Holst and Vaughan Williams from Nottingham,
enjoyed by MIKE WHEELER
This concert (Royal Concert Hall, Nottingham, UK, 8 November 2008) was to have been conducted by the late Vernon Handley, and was dedicated to his memory. His place was taken by John Wilson, rapidly establishing himself as one of the most talented British conductors of his generation.
The City of Birmingham Symphony Orchestra was in superb form, beginning with a vivid account of the Ballet from Holst's The Perfect Fool. The earth spirits were splendidly rumbustious, the water cool and tranquil, while the fire positively sizzled.
The CBSO's leader, Laurence Jackson, was the soloist in a performance of Vaughan Williams' The Lark Ascending that found more of the music's deep inner calm than just about any other performance I've heard.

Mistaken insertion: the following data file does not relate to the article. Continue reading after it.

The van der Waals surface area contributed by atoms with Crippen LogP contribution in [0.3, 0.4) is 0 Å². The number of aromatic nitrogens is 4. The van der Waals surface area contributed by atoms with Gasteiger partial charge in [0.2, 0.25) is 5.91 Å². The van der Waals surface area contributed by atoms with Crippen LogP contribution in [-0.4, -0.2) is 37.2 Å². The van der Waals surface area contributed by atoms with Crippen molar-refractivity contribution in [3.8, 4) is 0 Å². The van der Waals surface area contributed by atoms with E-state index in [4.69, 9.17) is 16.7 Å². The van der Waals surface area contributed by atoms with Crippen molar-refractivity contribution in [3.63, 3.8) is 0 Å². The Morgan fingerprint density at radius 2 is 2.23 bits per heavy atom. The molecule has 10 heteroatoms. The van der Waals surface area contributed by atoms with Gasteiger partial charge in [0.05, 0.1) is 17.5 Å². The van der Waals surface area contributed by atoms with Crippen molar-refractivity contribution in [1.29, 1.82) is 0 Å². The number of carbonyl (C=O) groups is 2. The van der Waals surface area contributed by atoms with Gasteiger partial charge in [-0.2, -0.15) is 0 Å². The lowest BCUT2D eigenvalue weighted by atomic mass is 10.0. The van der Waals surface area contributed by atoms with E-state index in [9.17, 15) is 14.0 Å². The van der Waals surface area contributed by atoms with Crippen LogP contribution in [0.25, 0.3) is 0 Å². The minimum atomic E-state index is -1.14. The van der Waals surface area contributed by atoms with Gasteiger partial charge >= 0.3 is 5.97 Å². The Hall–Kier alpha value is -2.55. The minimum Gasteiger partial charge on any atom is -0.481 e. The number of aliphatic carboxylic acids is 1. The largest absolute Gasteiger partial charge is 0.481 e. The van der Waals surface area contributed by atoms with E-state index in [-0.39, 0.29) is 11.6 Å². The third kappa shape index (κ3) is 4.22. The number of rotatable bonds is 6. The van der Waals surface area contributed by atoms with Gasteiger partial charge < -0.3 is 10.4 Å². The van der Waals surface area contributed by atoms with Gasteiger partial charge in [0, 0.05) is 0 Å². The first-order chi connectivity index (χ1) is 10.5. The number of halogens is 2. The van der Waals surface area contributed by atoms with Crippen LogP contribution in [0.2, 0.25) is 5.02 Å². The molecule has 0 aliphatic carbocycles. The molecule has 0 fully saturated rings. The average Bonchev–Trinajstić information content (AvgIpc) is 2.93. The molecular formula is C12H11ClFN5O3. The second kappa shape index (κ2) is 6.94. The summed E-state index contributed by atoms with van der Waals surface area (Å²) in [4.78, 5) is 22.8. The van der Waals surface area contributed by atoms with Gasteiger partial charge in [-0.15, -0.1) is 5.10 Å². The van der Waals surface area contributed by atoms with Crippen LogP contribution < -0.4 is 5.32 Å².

In Vaughan Williams' Sea Symphony Nottingham Harmonic Society sang with vitality and commitment, producing a mostly well-blended sound, though some initial entries lacked a degree of crispness.
Of the two soloists, Roderick Williams sang with his usual warmth, Janice Watson had a sure feel for the music's rhetoric, though she was sometimes a touch shrill on high notes. From where I was sitting they were underbalanced against the choir and orchestra -- more a question of the acoustics than anything else, since I gather it was not a problem in other parts of the hall.
But this was John Wilson's evening. Reining in the work's tendency to sprawl, he produced one of the best conducted performances I can remember. He generated a surge of energy from the first movement's exciting opening that carried it through the more expansive central passages, and pulled off the tricky feat of holding the huge finale together.
Copyright © 21 November 2008
Mike Wheeler, Derby UK